Metro originally planned to tape-record station announcements on its train cars, which are equipped for that purpose. Fortunately they didn't do so; they permitted train operators to make the announcements on their own.
The result, despite some mangled pronunciations ("Judisherrary Square" is the most common) has been a delight. The operator's voice manages to personalize the subway, sometimes to a greater extent than the more visible -- and distracted -- driver does on a bus.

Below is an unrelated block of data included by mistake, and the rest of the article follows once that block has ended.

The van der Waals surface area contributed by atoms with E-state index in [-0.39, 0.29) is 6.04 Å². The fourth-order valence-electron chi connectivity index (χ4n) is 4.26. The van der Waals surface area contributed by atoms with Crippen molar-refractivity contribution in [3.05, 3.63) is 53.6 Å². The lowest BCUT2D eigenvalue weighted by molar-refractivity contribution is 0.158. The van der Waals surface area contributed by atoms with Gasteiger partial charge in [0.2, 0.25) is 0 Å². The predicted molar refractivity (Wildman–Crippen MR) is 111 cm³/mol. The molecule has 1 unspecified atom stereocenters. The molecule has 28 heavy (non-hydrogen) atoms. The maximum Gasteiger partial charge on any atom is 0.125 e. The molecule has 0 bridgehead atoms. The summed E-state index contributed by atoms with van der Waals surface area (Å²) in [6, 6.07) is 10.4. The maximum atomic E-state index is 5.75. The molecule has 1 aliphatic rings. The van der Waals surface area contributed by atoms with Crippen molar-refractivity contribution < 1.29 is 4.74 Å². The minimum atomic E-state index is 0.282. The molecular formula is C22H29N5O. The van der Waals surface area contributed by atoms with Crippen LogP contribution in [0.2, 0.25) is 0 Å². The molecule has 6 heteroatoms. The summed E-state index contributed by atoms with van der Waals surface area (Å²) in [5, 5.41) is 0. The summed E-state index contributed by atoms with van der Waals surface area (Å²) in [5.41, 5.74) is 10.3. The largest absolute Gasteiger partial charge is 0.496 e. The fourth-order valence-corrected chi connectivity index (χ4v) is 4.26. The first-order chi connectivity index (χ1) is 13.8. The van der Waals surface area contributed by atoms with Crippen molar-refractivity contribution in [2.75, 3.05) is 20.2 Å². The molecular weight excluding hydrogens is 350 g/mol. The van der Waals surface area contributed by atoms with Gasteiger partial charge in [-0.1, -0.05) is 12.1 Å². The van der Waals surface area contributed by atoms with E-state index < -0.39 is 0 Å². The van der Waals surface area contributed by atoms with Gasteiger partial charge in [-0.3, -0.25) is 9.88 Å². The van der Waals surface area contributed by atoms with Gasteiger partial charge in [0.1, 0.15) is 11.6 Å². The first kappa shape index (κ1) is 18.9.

What brings this to mind is a trip into town yesterday. "Good afternoon," the baritone voice on the intercom began, "this is the Blue Line train to Addison Road." Good afternoon? Yes, and it made the rider smile.
Next station, "Foggy Bottom/GWU, and the George Washington University complex," he said. And beyond it, "Farragut West . . . in the heart of downtown Washington." The latter statement might get you an argument from traditional Washingtonians, but it was a nice touch. (Over inaugural weekend, the operator might tell folks it's as close as any station to the White House.)
Metro management, here's an idea: In San Francisco, transit officials have sponsored a bell-ringing contest for cable car operators. Why not sponsor a station-calling contest for train operators here?